Work Together Now
  • Petitioned NRA, President Obama

This petition was delivered to:

NRA, President Obama

Work Together Now

    1. Scott  Davis
    2. Petition by

      Scott Davis

      Edgmont, PA

Tuesday, Apr 9, 2013 , 3 PM Eastern US Time:
WORK TOGETHER To Preserve, Protect and Defend the Constitution, For The Good Of America, NOW: According To This Plan - And Get The Job Done By August 2013.

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The 2nd Amendment is not an antique which is discarded
because of its age. The 2nd Amendment is not "outdated".
This type of viewpoint on the 2nd Amendment is the product
of politically correct propaganda by public educators who have
been propagating this viewpoint for nearly 100 years.
.
We don't table parts of the Constitution as archaic, on the
speculative advice of fabricators. There is no "expiration date"
on the 2nd Amendment, or the Third Amendment, or any other
part of the US Constitution - and indeed, the Third Amendment -
a part of the Constitution that was once regarded as a laughable
relic of the 18th century, has new and urgent relevance because of the
use of computer snooping, radar and other microwave technology,
long-range cameras, satellite photography, TV cameras and drones
by Government and papparazzi; and the Third Amendment, far from
being a vestigal throwback, has now moved to the forefront of
overdue importance. In fact, the US Supreme Court in recent
decades has barked up the wrong tree in affirming the
"right to privacy", in invoking the First Amendment - it is the
THIRD Amendment which can and must now be invoked in
restoring the shredded right to privacy.
.
The 2nd Amendment is now just as much in force and is
just as much the Law of the Land today as it was on
December 15, 1791 when it was first ratified.
.
If someone doesn't agree with the 2nd Amendment, or
the Sixteenth Amendment, or the 22nd Amendment (as
Ronald Reagan expressed disagreement with shortly
into his 2nd term) the course of action recommended
by the Fifth Article of the Constitution is not to spew
propaganda throughout the public schools and colleges
as to how that part of the Constitution has somehow
lapsed with time or "modern conditions". The only way
to go is to AMEND the Constitution to repeal the
unwanted Amendment, Article or section, and to
restore and affirm which, if any, words in the section
to be repealed, may be kept. For example, the
21st Amendment (ratified on December 5, 1933)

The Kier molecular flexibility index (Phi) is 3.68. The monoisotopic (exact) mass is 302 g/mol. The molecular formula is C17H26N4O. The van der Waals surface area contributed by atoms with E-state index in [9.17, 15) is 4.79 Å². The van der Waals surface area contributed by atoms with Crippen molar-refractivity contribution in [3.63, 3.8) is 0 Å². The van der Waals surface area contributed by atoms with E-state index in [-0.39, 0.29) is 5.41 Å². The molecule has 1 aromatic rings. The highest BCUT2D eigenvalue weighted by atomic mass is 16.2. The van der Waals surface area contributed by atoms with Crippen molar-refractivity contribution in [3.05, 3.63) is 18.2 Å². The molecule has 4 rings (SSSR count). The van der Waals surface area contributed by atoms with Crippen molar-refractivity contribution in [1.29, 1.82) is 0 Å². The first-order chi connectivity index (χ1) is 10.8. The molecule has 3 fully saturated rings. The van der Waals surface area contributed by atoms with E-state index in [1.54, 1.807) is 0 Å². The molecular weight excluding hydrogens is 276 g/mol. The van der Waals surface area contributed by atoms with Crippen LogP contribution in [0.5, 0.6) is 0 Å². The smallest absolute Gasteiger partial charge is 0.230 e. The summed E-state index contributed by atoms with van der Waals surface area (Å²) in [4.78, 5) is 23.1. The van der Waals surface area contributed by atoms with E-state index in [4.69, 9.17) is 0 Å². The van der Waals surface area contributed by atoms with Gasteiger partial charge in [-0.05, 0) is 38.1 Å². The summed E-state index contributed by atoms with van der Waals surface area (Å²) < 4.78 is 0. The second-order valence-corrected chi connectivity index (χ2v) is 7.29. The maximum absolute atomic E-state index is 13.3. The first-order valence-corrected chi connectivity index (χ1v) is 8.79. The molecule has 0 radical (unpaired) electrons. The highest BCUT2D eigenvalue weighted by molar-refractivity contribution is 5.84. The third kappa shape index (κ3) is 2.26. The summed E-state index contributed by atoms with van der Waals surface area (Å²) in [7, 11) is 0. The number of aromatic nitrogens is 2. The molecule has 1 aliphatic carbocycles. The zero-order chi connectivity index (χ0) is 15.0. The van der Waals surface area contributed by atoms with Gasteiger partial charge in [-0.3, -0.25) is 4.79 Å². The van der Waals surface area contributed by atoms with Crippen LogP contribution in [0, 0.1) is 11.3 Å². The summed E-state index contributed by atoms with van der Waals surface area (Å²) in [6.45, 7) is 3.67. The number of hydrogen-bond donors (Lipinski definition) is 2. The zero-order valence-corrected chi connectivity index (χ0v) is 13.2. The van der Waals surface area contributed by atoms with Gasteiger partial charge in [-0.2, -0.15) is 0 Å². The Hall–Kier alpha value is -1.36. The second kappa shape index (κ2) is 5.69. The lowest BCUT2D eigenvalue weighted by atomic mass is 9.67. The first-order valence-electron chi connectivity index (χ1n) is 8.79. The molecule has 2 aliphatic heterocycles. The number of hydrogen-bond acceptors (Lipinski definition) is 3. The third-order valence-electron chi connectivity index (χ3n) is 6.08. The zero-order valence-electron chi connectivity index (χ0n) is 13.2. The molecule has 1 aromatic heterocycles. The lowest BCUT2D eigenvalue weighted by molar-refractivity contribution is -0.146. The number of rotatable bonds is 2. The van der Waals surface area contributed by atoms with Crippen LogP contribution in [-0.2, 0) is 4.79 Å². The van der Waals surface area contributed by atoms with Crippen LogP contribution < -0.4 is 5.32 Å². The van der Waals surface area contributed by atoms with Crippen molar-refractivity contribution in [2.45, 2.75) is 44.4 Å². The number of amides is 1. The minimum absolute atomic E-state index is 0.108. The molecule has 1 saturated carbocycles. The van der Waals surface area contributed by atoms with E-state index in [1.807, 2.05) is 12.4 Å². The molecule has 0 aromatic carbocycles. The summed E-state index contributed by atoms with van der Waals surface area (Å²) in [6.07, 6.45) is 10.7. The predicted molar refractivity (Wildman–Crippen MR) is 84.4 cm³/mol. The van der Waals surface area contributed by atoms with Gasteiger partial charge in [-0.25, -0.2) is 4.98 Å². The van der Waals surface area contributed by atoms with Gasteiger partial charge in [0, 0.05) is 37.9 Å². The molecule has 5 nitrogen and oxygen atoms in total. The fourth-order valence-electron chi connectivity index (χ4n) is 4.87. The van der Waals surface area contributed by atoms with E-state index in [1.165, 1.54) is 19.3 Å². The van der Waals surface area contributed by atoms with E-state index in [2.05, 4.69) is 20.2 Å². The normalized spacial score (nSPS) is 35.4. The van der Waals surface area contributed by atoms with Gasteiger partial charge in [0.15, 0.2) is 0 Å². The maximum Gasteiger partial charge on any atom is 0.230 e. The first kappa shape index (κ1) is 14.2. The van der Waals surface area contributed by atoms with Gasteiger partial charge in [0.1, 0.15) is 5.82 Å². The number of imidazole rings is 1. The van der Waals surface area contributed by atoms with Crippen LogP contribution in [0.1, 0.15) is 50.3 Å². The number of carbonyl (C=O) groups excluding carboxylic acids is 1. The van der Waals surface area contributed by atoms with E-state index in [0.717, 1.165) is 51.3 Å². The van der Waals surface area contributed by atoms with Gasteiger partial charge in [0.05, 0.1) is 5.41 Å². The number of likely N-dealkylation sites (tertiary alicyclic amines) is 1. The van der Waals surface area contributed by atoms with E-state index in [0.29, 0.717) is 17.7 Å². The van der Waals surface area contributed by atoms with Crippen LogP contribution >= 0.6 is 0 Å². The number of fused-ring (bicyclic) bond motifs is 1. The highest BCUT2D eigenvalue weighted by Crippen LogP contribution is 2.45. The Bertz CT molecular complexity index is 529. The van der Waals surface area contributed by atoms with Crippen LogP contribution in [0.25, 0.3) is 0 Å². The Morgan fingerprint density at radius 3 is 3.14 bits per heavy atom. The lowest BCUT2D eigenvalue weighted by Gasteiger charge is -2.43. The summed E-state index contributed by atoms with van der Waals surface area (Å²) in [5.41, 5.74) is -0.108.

repealed Prohibition (the 18th Amendment, ratified
on January 16, 1919 and put into effect on
January 16, 1920.) If the President or his advisors
or the American people have a grudge against the
2nd Amendment, it can be repealed; but until it is
repealed the President is sworn to uphold it; and
the President is actually forbidden by his Oath of Office
from participating in any effort to repeal any part of
the Constitution.
.
The Constitution of the United States is the Law
of the Land, and it was meant to be obeyed;
especially by people in Government. It is
dangerous to interpret the Constitution according
to "living document", loose-cannon-on-deck standards
which are arbitrarily imposed by any Johnny-come-lately
bureaucrat or judge with "wide discretionary powers".
The Constitution is best interpreted according to the
precedents of its own time, which best indicate what the
Framers actually meant.)
.
Now, let us take a look at the meaning of the
2nd Amendment in the context from which it
originated:

THE ARTICLES OF CONFEDERATION

Agreed to by Congress November 15, 1777; ratified and in force, March 1, 1781.

Preamble

To all to whom these Presents shall come, we the undersigned Delegates of the States affixed to our Names send greeting.

... New Hampshire, Massachusetts-bay, Rhode Island and Providence Plantations, Connecticut, New York, New Jersey, Pennsylvania, Delaware, Maryland, Virginia, North Carolina, South Carolina and Georgia, in the words following, viz:

Articles of Confederation and perpetual Union ....

Article I. The Stile of this Confederacy shall be "The United States of America."

Article II. Each state retains its sovereignty, freedom, and independence, and every Power, Jurisdiction, and right, which is not by this confederation expressly delegated to the United States, in Congress assembled.